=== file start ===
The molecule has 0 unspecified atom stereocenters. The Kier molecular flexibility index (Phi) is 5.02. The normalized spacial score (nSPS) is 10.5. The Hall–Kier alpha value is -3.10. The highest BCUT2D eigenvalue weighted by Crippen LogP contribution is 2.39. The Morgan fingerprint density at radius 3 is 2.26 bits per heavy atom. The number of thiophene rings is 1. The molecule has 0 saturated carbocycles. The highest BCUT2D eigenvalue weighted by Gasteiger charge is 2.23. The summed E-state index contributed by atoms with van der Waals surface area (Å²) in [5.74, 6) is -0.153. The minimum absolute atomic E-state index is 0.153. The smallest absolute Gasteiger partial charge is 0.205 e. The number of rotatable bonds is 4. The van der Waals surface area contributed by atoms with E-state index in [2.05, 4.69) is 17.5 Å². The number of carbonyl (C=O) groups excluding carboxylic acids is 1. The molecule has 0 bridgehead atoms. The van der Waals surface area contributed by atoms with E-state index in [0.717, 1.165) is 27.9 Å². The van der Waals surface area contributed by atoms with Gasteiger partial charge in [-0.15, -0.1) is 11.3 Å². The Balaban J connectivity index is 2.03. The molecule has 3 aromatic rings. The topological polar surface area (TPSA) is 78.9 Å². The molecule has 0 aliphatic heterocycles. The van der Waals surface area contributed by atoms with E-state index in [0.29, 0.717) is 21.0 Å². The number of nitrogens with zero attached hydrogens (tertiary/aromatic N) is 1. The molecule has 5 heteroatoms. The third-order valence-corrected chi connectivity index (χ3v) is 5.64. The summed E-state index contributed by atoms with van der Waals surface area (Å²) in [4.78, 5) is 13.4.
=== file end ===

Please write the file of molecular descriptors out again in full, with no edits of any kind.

The molecule has 0 unspecified atom stereocenters. The Kier molecular flexibility index (Phi) is 5.02. The normalized spacial score (nSPS) is 10.5. The Hall–Kier alpha value is -3.10. The highest BCUT2D eigenvalue weighted by Crippen LogP contribution is 2.39. The Morgan fingerprint density at radius 3 is 2.26 bits per heavy atom. The number of thiophene rings is 1. The molecule has 0 saturated carbocycles. The highest BCUT2D eigenvalue weighted by Gasteiger charge is 2.23. The summed E-state index contributed by atoms with van der Waals surface area (Å²) in [5.74, 6) is -0.153. The minimum absolute atomic E-state index is 0.153. The smallest absolute Gasteiger partial charge is 0.205 e. The number of rotatable bonds is 4. The van der Waals surface area contributed by atoms with E-state index in [2.05, 4.69) is 17.5 Å². The number of carbonyl (C=O) groups excluding carboxylic acids is 1. The molecule has 0 bridgehead atoms. The van der Waals surface area contributed by atoms with E-state index in [0.717, 1.165) is 27.9 Å². The van der Waals surface area contributed by atoms with Gasteiger partial charge in [-0.15, -0.1) is 11.3 Å². The Balaban J connectivity index is 2.03. The molecule has 3 aromatic rings. The topological polar surface area (TPSA) is 78.9 Å². The molecule has 0 aliphatic heterocycles. The van der Waals surface area contributed by atoms with E-state index in [0.29, 0.717) is 21.0 Å². The number of nitrogens with zero attached hydrogens (tertiary/aromatic N) is 1. The molecule has 5 heteroatoms. The third-order valence-corrected chi connectivity index (χ3v) is 5.64. The summed E-state index contributed by atoms with van der Waals surface area (Å²) in [4.78, 5) is 13.4.